Can You Trust the Compost You Buy

"Compost is the single best soil amendment you can add to your lawn and garden," says Joe Lamp'l.

In my book, compost is the single best soil amendment you can add to your lawn and garden. Even better, you can make it for free. So not only is the price right, but as the person creating it, you know exactly what the ingredients are going in to make it.

But there’s a downside. Most of us only have the capacity to make a limited amount over a season or two. Even in my large garden where I’m adding inputs nearly every day, I never have as much as I need for everywhere I want to use it.

Hands in dirt, for the article Can You Trust the Compost You Buy, found at Green Living Supply


So what’s the solution? You could buy it by the bag. It’s a reasonable option but unless you only need a few bags, that can get pretty expensive quickly. The other option is to buy in bulk, which can provide a significant savings. In fact, one cubic yard (about half a pickup bed full) is equal to roughly 27 bags of compost. And of course, you could always buy enough to have it delivered. There’s never a shortage for the many uses of compost!

Either way, unlike the compost you make at home, how do you know what’s going into the compost you buy elsewhere? For me, that’s a real concern in my garden and landscape.

Fortunately, there is a solution, and it’s a good one.

The US Composting Council created a Seal of Testing Assurance Program (‘STA’) a while back to address these very concerns. Basically it’s a compost testing, labeling and information disclosure program designed to give consumers the information needed to compare compost products.

The program was also created to maximize the benefit from the use of compost as determined through a consensus of many of the leading compost research scientists in the United States.

The assessments include a pre-defined program of physical, chemical and biological tests that can be performed by a number of independent, certified labs across the country and in Canada.

Compost manufacturers apply to enroll in the program through the US Composting Council. If accepted, they’re required to regularly submit samples to an approved lab for testing their compost products.

Naturally, it’s in the best interest of the manufacturer to know what’s coming in from their feedstock, since detection of unacceptable material or levels can prevent the STA certification approval.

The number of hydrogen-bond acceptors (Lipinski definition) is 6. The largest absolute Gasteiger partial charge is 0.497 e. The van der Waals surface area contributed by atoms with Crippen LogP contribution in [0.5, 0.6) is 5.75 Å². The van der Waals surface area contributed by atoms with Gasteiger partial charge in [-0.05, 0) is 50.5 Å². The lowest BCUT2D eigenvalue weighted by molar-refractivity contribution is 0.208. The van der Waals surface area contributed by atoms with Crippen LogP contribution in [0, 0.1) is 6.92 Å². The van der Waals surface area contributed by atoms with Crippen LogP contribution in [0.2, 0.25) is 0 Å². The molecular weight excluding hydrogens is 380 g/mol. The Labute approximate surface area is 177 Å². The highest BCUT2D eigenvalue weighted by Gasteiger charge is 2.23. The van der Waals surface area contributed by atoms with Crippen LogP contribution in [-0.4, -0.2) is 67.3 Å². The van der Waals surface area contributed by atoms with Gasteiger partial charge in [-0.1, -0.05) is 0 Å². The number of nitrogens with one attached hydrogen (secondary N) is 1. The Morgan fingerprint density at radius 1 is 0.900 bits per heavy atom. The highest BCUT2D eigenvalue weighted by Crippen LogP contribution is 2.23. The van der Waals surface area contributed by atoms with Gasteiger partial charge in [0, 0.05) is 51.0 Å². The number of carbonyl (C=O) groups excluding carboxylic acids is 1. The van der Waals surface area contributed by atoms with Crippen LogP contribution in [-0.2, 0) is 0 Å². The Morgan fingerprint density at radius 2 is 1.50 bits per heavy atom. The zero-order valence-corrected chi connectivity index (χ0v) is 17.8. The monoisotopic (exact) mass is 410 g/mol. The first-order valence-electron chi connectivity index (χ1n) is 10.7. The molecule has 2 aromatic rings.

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When a sample comes into the lab for testing, it’s analyzed for a number of properties including:

Soluble salts, pH, nutrients, organic matter, pathogens and trace metals. Two other important tests included in the STA Program are to assess compost stability (to know when the compost is finished, mature, and ready to use) and seedling growth comparisons (to know that the sample does not inhibit growth).

While these are all important factors in determining what goes into your garden soil, first and foremost, the compost must be safe to use.

Logo_Certified-Compost_color-smallOnly when the compost sample passes these rigid criteria for acceptance can the product have the right to be called “Certified Compost” and use this STA – Certified Compost logo in their promotional materials.

So how do you find it? The US Composting Council has a Compost Locator Map on their website to make that job easy to find by the bag or bulk. Chances are, there’s a location near you. And if you care to see the details, STA compost manufacturers are required to have current analysis information wherever products are sold. Just ask for it.

Disclosure: At the time of this writing, I am the spokesperson for the US Composting Council (USCC). Although the thoughts and opinions in this post are indeed my own, the USCC who sponsored it compensated me in some way to write it. Rest assured that I only accept such offers when I genuinely believe in a product or service, use it personally, or believe it to be good information worth sharing with my audience.

Article courtesy of 

Joe Lamp'l is the Host and Executive Producer of the award winning PBS television series Growing A Greener World. Off camera, Joe dedicates his time to promoting sustainability and green-living through his popular books, blog, podcast series, and nationally syndicated newspaper columns and more.

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